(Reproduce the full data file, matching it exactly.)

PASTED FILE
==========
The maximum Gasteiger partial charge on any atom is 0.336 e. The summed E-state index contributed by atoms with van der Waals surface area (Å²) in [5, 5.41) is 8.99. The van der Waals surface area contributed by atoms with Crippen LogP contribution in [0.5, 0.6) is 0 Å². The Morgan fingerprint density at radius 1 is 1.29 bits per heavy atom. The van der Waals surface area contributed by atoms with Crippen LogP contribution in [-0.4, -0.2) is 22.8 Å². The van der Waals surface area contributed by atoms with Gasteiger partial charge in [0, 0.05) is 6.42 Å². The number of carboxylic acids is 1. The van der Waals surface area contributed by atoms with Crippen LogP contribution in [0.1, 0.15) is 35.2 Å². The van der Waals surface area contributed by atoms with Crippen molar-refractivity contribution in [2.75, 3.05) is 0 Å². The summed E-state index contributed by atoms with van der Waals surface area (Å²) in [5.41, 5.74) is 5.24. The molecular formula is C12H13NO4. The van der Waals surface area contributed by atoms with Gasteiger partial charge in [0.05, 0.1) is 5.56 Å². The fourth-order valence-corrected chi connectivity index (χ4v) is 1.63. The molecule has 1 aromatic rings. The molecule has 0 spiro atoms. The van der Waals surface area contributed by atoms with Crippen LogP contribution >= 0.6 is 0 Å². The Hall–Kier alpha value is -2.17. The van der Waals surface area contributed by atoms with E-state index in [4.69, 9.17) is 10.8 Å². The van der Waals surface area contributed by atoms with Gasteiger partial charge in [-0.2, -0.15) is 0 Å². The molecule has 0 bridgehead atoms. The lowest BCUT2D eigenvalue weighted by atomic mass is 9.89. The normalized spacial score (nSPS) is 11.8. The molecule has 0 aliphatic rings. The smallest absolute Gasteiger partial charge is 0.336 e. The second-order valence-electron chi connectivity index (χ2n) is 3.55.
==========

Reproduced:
The maximum Gasteiger partial charge on any atom is 0.336 e. The summed E-state index contributed by atoms with van der Waals surface area (Å²) in [5, 5.41) is 8.99. The van der Waals surface area contributed by atoms with Crippen LogP contribution in [0.5, 0.6) is 0 Å². The Morgan fingerprint density at radius 1 is 1.29 bits per heavy atom. The van der Waals surface area contributed by atoms with Crippen LogP contribution in [-0.4, -0.2) is 22.8 Å². The van der Waals surface area contributed by atoms with Gasteiger partial charge in [0, 0.05) is 6.42 Å². The number of carboxylic acids is 1. The van der Waals surface area contributed by atoms with Crippen LogP contribution in [0.1, 0.15) is 35.2 Å². The van der Waals surface area contributed by atoms with Crippen molar-refractivity contribution in [2.75, 3.05) is 0 Å². The summed E-state index contributed by atoms with van der Waals surface area (Å²) in [5.41, 5.74) is 5.24. The molecular formula is C12H13NO4. The van der Waals surface area contributed by atoms with Gasteiger partial charge in [0.05, 0.1) is 5.56 Å². The fourth-order valence-corrected chi connectivity index (χ4v) is 1.63. The molecule has 1 aromatic rings. The molecule has 0 spiro atoms. The van der Waals surface area contributed by atoms with Crippen LogP contribution >= 0.6 is 0 Å². The Hall–Kier alpha value is -2.17. The van der Waals surface area contributed by atoms with E-state index in [4.69, 9.17) is 10.8 Å². The van der Waals surface area contributed by atoms with Gasteiger partial charge in [-0.2, -0.15) is 0 Å². The molecule has 0 bridgehead atoms. The lowest BCUT2D eigenvalue weighted by atomic mass is 9.89. The normalized spacial score (nSPS) is 11.8. The molecule has 0 aliphatic rings. The smallest absolute Gasteiger partial charge is 0.336 e. The second-order valence-electron chi connectivity index (χ2n) is 3.55.